In existing buildings, of course, there are some hurdles to overcome and compromises to be found. But there is more going on than many doubters initially feared. It is important to get everyone involved around the table and then to answer the question: What do we need and what do we want? This is where change management is needed. For the university clinic in Freiburg, for example, we designed a new room concept. The preparatory talks alone lasted three months. There are now family-centered areas - on an area of around 600 square meters! In order to gain this space, all those involved first had to name which - mostly small - rooms can be dispensed with here and there. Then the remaining rooms were viewed through different glasses, centered and remodeled. There is usually space in the building; In the head, however, the space usually first has to be created. In order to create something new in the existing building, you have to say goodbye to old concepts and leave room for creativity - of course only to the extent that afterwards architecture and supply concept go hand in hand!
They also say that restructuring individual buildings is not enough.
With the supply-intensive aging of our society, we are facing a major socio-political, economic and ethical challenge. The architecture will play a far-reaching role in this. The five pillars of the SANKT model should not only be taken into account there, but in all areas of our life: self-confidence / self-worth, autonomy, normality, control and drive. Health care buildings will merge with new forms of living, forms of living with new urban supply structures and supply structures with new prevention-oriented functions. Typologies as we know them to date will die out. The first interdisciplinary round tables, so-called health labs, are already discussing this development.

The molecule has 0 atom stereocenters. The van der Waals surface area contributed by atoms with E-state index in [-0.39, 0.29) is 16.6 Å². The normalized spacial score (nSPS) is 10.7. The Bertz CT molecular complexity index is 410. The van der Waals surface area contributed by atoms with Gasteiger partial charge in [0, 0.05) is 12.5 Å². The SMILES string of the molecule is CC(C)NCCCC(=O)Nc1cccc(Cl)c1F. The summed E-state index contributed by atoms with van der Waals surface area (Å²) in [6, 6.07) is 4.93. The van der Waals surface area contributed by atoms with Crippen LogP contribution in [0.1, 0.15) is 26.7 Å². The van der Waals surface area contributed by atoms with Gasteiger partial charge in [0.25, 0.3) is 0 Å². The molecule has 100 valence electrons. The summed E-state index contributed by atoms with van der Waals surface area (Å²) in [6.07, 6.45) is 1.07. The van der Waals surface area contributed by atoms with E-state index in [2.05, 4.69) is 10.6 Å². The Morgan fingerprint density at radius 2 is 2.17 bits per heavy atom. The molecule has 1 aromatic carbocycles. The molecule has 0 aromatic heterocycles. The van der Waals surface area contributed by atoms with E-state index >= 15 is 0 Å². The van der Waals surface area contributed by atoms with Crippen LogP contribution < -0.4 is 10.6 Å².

Are there specific models for the city of the future?
In the health labs, health politicians and scientists, architects and town planners, psychologists and medical professionals gather their know-how. When it becomes clear, step by step, where it should go, the users' right to have a say, their participation in the design process and the scientific evidence of an effect of architecture on health will become more important. The need orientation will replace the need orientation. Architectural psychology, with its comprehensive understanding of the interactions between people and the built environment, will make a significant contribution as an instrument to the development of sustainable solutions and innovations. The role of the architect himself is becoming more and more complex - with in-depth knowledge of human psychology.